# How to Perform a Granger-Causality Test in Python

The Granger Causality test is used to determine whether or not one time series is useful for forecasting another.

This test uses the following null and alternative hypotheses:

Null Hypothesis (H0): Time series x does not Granger-cause time series y

Alternative Hypothesis (HA): Time series x Granger-causes time series y

The term “Granger-causes” means that knowing the value of time series x at a certain lag is useful for predicting the value of time series y at a later time period.

This test produces an F test statistic with a corresponding p-value. If the p-value is less than a certain significance level (i.e. α = .05), then we can reject the null hypothesis and conclude that we have sufficient evidence to say that time series x Granger-causes time series y.

We can use the grangercausalitytests() function from the statsmodels package to perform a Granger-Causality test in Python:

```from statsmodels.tsa.stattools import grangercausalitytests

#perform Granger-Causality test
grangercausalitytests(df[['column1', 'column2']], maxlag=[3])
```

Note that maxlag indicates the number of lags to use in the first time series.

The following step-by-step example shows how to use this function in practice.

### Step 1: Load the Data

For this example, we’ll use a dataset that contains values for the number of eggs manufactured along with the number of chickens in the U.S. from 1930 to 1983:

```import pandas as pd

#define URL where dataset is located
url = "https://raw.githubusercontent.com/Statology/Miscellaneous/main/chicken_egg.txt"

#read in dataset as pandas DataFrame

#view first five rows of DataFrame

year	chicken	egg
0	1930	468491	3581
1	1931	449743	3532
2	1932	436815	3327
3	1933	444523	3255
4	1934	433937	3156
```

### Step 2: Perform the Granger-Causality Test

Next, we’ll use the grangercausalitytests() function to perform a Granger-Causality test to see if the number of eggs manufactured is predictive of the future number of chickens. We’ll run the test using three lags:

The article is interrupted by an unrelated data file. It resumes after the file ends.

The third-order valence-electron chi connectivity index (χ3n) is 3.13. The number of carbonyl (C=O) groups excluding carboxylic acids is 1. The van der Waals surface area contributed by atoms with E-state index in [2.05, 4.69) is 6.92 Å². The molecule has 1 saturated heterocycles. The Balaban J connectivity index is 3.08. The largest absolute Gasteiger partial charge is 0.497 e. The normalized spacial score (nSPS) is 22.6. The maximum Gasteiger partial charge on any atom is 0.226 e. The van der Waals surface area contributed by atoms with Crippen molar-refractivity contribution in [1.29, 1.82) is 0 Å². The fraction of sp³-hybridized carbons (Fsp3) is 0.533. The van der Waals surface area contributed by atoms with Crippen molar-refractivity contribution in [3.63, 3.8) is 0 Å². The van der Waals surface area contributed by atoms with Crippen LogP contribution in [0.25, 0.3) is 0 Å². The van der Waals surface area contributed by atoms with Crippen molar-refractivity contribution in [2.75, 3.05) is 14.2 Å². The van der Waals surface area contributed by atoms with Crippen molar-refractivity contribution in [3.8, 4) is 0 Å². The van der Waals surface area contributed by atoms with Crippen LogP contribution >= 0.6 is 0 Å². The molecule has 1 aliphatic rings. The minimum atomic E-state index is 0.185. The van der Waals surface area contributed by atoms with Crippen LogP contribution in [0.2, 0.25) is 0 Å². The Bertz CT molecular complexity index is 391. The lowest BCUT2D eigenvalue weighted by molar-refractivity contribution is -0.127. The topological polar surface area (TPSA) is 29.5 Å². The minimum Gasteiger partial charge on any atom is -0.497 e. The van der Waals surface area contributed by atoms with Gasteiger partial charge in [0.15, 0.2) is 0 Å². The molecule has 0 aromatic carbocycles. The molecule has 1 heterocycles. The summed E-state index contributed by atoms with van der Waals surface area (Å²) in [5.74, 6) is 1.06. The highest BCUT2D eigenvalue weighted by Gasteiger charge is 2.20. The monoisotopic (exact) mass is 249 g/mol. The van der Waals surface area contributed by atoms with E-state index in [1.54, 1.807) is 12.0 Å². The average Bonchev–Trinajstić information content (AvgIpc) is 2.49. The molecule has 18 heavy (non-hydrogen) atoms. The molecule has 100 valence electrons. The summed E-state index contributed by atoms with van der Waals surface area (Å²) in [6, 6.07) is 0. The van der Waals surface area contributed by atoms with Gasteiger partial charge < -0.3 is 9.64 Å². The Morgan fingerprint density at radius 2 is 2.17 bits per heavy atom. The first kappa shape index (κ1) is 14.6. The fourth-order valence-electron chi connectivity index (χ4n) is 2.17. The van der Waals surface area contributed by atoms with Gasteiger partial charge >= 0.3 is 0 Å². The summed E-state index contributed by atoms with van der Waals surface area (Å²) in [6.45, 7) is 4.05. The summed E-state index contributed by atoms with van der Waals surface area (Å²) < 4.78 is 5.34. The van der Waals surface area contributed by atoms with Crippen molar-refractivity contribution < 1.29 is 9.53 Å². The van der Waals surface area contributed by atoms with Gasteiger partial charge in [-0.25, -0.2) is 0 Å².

```from statsmodels.tsa.stattools import grangercausalitytests

#perform Granger-Causality test
grangercausalitytests(df[['chicken', 'egg']], maxlag=[3])

Granger Causality
number of lags (no zero) 3
ssr based F test:         F=5.4050  , p=0.0030  , df_denom=44, df_num=3
ssr based chi2 test:   chi2=18.7946 , p=0.0003  , df=3
likelihood ratio test: chi2=16.0003 , p=0.0011  , df=3
parameter F test:         F=5.4050  , p=0.0030  , df_denom=44, df_num=3```

The F test statistic turns out to be 5.405 and the corresponding p-value is 0.0030.

Since the p-value is less than .05, we can reject the null hypothesis of the test and conclude that knowing the number of eggs is useful for predicting the future number of chickens.

### Step 3: Perform the Granger-Causality Test in Reverse

Although we rejected the null hypothesis of the test, it’s actually possible that there is a case of reverse causation happening. That is, it’s possible that the number of chickens is causing the number of eggs to change.

To rule out this possibility, we need to perform the Granger-Causality test in reverse, using chickens as the predictor variable and eggs as the response variable:

```from statsmodels.tsa.stattools import grangercausalitytests

#perform Granger-Causality test
grangercausalitytests(df[['egg', 'chicken']], maxlag=[3])

Granger Causality
number of lags (no zero) 3
ssr based F test:         F=0.5916  , p=0.6238  , df_denom=44, df_num=3
ssr based chi2 test:   chi2=2.0572  , p=0.5606  , df=3
likelihood ratio test: chi2=2.0168  , p=0.5689  , df=3
parameter F test:         F=0.5916  , p=0.6238  , df_denom=44, df_num=3
```

The F test statistic turns out to be 0.5916 and the corresponding p-value is 0.6238.

Since the p-value isn’t less than .05, we can’t reject the null hypothesis. That is, the number of chickens isn’t predictive of the future number of eggs.

Thus, we can conclude that knowing the number of eggs is useful for predicting the future number of chickens.

The following tutorials explain how to perform other common tasks with time series in Python:

## 5 Replies to “How to Perform a Granger-Causality Test in Python”

Hi
Sorry for newbi question …
Is there anyway we can save the resulat of Ftest in a variable ? for example forF=0.5916 I want to save 0.5916 in a varaible?

2. Zach Johnson says:

Where did you get the chicken and egg data from?

3. Sujeeth Kumaravel says:

Thank you for this explanative article.

4. Verónica Borrego says:

Hi Zach, thanks for the post it was really usefull and easy to understand from. I had a question, if this test could run with multiple variables at te same time?
I hope hearing back from you!
Kind Regards,

Vero